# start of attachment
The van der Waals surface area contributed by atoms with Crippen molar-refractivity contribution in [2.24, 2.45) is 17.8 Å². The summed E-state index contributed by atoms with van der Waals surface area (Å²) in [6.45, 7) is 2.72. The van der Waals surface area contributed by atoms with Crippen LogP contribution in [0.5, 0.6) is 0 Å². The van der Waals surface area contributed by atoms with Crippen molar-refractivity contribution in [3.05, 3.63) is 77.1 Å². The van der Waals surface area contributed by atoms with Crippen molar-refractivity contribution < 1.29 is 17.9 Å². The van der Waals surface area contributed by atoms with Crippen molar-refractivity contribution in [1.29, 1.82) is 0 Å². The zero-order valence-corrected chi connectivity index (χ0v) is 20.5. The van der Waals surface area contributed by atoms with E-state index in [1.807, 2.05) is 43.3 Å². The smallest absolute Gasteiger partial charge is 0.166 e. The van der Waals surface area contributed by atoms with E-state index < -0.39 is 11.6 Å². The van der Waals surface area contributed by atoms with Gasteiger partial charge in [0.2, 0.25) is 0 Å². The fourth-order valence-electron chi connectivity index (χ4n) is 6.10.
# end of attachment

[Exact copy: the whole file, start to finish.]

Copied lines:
The van der Waals surface area contributed by atoms with Crippen molar-refractivity contribution in [2.24, 2.45) is 17.8 Å². The summed E-state index contributed by atoms with van der Waals surface area (Å²) in [6.45, 7) is 2.72. The van der Waals surface area contributed by atoms with Crippen LogP contribution in [0.5, 0.6) is 0 Å². The van der Waals surface area contributed by atoms with Crippen molar-refractivity contribution in [3.05, 3.63) is 77.1 Å². The van der Waals surface area contributed by atoms with Crippen molar-refractivity contribution < 1.29 is 17.9 Å². The van der Waals surface area contributed by atoms with Crippen molar-refractivity contribution in [1.29, 1.82) is 0 Å². The zero-order valence-corrected chi connectivity index (χ0v) is 20.5. The van der Waals surface area contributed by atoms with E-state index in [1.807, 2.05) is 43.3 Å². The smallest absolute Gasteiger partial charge is 0.166 e. The van der Waals surface area contributed by atoms with E-state index < -0.39 is 11.6 Å². The van der Waals surface area contributed by atoms with Gasteiger partial charge in [0.2, 0.25) is 0 Å². The fourth-order valence-electron chi connectivity index (χ4n) is 6.10.